As you can see on this chart, depicting three years of S&P history, 80% trading above their 50-day moving average is infrequent. But 90%? We now have a data point where no data point has gone before:
Barry Ritholtz took note of these S&P 50-DMA charts on his blog earlier today. Misery indeed loves company.
Moving on, Trader Mike still sees the need for a significant pull-back:
The technical picture remains about the same as it’s been for the last week and a half or so. The longer-term overbought indicators are still near extreme levels (T2108 is 88.4) and I still have to believe that the market is due for a pullback. But getting short just because of an overbought condition can be a painful prospect. The bulls are being stubborn and are still buying all the dips.
The ~875 overhead resistance level on the S&P 500 is still in play, barely:
But barely is good enough, for now.
On the fundamental side of things, there's plenty of bad news for this market to ignore.
First, it looks like Chrysler is going to go Chapter 11 later today:
Barring an agreement, which looked increasingly difficult, Chrysler was expected to seek Chapter 11 protection on Thursday, most likely in New York, these people said.
People briefed on the negotiations said that while it seemed certain Chrysler would survive and avoid liquidation, it was not yet clear whether it would have to be placed into bankruptcy to sort through any unresolved issues with creditors.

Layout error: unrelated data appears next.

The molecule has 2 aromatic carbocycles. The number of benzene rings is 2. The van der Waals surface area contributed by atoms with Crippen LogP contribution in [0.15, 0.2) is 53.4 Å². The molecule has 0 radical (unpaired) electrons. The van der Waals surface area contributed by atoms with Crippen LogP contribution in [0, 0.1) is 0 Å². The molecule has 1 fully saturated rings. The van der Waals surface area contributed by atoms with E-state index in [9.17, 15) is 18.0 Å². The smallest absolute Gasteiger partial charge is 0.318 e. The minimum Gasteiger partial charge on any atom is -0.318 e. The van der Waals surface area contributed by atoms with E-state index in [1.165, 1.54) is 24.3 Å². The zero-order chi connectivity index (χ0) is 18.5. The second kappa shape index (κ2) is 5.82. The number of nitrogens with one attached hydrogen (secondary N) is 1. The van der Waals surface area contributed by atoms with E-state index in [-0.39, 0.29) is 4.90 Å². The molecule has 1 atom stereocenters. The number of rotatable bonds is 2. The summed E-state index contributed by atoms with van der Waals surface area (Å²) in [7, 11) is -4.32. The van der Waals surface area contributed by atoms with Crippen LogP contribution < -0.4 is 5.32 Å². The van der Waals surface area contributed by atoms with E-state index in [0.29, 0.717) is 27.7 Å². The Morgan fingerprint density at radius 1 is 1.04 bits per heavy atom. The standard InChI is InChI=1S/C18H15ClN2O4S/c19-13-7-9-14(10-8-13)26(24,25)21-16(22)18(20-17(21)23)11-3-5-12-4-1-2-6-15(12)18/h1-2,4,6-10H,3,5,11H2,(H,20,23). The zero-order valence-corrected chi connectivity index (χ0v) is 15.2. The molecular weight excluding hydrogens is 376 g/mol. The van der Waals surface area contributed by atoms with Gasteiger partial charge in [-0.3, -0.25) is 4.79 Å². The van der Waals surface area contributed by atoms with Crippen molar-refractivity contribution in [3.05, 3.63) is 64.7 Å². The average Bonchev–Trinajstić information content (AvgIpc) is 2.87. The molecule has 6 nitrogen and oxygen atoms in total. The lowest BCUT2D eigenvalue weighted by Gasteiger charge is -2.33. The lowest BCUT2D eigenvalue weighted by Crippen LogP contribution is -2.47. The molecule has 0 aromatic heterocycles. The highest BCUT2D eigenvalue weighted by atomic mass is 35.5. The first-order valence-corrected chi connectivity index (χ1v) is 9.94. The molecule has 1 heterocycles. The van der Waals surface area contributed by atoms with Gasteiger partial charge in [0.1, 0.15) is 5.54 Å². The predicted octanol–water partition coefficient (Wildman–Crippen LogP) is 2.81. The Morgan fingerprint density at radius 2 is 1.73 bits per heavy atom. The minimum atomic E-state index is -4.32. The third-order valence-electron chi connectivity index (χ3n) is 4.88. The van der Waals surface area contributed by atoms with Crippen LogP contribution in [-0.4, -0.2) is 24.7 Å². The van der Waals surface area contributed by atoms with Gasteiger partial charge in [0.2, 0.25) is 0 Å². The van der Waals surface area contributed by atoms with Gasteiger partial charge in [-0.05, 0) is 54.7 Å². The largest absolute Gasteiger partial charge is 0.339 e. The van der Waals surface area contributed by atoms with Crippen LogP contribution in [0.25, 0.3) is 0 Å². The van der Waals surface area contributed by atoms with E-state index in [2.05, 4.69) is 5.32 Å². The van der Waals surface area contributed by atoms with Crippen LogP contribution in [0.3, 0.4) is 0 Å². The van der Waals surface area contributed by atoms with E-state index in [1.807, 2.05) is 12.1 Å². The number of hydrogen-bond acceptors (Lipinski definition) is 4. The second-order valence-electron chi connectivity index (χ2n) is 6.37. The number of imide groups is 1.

Guess my Chapter 7 prediction was a bit premature.
And second, Bloomberg reports that 6-out-of-19 banks will need additional capital. Apart from Citi and Bank of America, some other banks were singled out as likely to appear in next week's release:
SunTrust Banks Inc., KeyCorp, and Regions Financial Corp. are the banks that are most likely to require more capital, according to an April 24 analysis by Morgan Stanley.
My portfolio is now well prepared for a pummeling by the bulls. I fully expect the bulls to ignore the sound technical and fundamental factors featured in this post, as I continue to confidently lose money in this irrational market.